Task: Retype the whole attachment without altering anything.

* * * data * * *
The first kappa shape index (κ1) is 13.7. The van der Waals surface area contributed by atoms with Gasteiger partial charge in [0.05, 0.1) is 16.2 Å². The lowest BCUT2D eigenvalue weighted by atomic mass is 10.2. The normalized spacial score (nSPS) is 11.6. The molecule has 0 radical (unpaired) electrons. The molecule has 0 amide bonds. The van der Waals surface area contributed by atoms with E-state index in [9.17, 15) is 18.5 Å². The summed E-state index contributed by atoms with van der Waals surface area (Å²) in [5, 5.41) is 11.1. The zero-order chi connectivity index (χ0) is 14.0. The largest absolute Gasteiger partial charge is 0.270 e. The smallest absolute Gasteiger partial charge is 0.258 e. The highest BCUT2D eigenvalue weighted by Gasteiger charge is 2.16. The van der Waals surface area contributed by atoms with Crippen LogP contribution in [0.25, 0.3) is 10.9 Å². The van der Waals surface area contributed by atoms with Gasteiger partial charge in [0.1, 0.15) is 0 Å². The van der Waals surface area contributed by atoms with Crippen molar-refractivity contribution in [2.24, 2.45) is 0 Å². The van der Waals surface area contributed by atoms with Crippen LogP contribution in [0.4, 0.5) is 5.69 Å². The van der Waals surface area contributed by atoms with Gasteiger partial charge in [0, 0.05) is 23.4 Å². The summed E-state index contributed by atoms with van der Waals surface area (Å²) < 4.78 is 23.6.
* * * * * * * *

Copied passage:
The first kappa shape index (κ1) is 13.7. The van der Waals surface area contributed by atoms with Gasteiger partial charge in [0.05, 0.1) is 16.2 Å². The lowest BCUT2D eigenvalue weighted by atomic mass is 10.2. The normalized spacial score (nSPS) is 11.6. The molecule has 0 radical (unpaired) electrons. The molecule has 0 amide bonds. The van der Waals surface area contributed by atoms with E-state index in [9.17, 15) is 18.5 Å². The summed E-state index contributed by atoms with van der Waals surface area (Å²) in [5, 5.41) is 11.1. The zero-order chi connectivity index (χ0) is 14.0. The largest absolute Gasteiger partial charge is 0.270 e. The smallest absolute Gasteiger partial charge is 0.258 e. The highest BCUT2D eigenvalue weighted by Gasteiger charge is 2.16. The van der Waals surface area contributed by atoms with Crippen LogP contribution in [0.25, 0.3) is 10.9 Å². The van der Waals surface area contributed by atoms with Gasteiger partial charge in [0.1, 0.15) is 0 Å². The van der Waals surface area contributed by atoms with Crippen molar-refractivity contribution in [2.24, 2.45) is 0 Å². The van der Waals surface area contributed by atoms with Crippen LogP contribution in [0.4, 0.5) is 5.69 Å². The van der Waals surface area contributed by atoms with Gasteiger partial charge in [0, 0.05) is 23.4 Å². The summed E-state index contributed by atoms with van der Waals surface area (Å²) < 4.78 is 23.6.